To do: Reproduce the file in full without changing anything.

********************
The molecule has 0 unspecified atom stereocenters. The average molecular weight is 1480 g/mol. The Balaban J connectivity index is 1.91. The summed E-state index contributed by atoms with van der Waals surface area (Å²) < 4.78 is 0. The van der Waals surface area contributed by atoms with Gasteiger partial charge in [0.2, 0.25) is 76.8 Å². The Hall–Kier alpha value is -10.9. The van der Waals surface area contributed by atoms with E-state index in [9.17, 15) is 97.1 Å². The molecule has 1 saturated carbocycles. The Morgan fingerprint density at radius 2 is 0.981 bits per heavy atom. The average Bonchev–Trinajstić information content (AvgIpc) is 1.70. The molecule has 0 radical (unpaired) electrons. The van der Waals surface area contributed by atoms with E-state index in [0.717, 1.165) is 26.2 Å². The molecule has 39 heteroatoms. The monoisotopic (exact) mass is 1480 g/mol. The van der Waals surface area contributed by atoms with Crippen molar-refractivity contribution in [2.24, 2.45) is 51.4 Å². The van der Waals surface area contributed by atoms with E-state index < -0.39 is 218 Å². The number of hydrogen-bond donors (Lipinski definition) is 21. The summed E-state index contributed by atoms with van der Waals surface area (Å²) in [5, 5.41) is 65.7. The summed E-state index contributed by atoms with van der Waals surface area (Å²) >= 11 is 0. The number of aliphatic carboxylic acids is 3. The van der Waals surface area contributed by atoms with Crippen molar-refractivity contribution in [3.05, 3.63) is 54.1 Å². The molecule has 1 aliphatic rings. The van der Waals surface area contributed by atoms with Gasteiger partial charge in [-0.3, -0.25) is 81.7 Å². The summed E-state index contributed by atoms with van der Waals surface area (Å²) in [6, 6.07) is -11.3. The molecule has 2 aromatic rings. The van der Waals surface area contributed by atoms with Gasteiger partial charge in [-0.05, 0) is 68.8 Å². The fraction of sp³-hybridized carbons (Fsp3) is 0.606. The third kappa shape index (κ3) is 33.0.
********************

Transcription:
The molecule has 0 unspecified atom stereocenters. The average molecular weight is 1480 g/mol. The Balaban J connectivity index is 1.91. The summed E-state index contributed by atoms with van der Waals surface area (Å²) < 4.78 is 0. The van der Waals surface area contributed by atoms with Gasteiger partial charge in [0.2, 0.25) is 76.8 Å². The Hall–Kier alpha value is -10.9. The van der Waals surface area contributed by atoms with E-state index in [9.17, 15) is 97.1 Å². The molecule has 1 saturated carbocycles. The Morgan fingerprint density at radius 2 is 0.981 bits per heavy atom. The average Bonchev–Trinajstić information content (AvgIpc) is 1.70. The molecule has 0 radical (unpaired) electrons. The van der Waals surface area contributed by atoms with E-state index in [0.717, 1.165) is 26.2 Å². The molecule has 39 heteroatoms. The monoisotopic (exact) mass is 1480 g/mol. The van der Waals surface area contributed by atoms with Crippen molar-refractivity contribution in [2.24, 2.45) is 51.4 Å². The van der Waals surface area contributed by atoms with E-state index < -0.39 is 218 Å². The number of hydrogen-bond donors (Lipinski definition) is 21. The summed E-state index contributed by atoms with van der Waals surface area (Å²) in [5, 5.41) is 65.7. The summed E-state index contributed by atoms with van der Waals surface area (Å²) >= 11 is 0. The number of aliphatic carboxylic acids is 3. The van der Waals surface area contributed by atoms with Crippen molar-refractivity contribution in [3.05, 3.63) is 54.1 Å². The molecule has 1 aliphatic rings. The van der Waals surface area contributed by atoms with Gasteiger partial charge in [-0.3, -0.25) is 81.7 Å². The summed E-state index contributed by atoms with van der Waals surface area (Å²) in [6, 6.07) is -11.3. The molecule has 2 aromatic rings. The van der Waals surface area contributed by atoms with Gasteiger partial charge in [-0.05, 0) is 68.8 Å². The fraction of sp³-hybridized carbons (Fsp3) is 0.606. The third kappa shape index (κ3) is 33.0.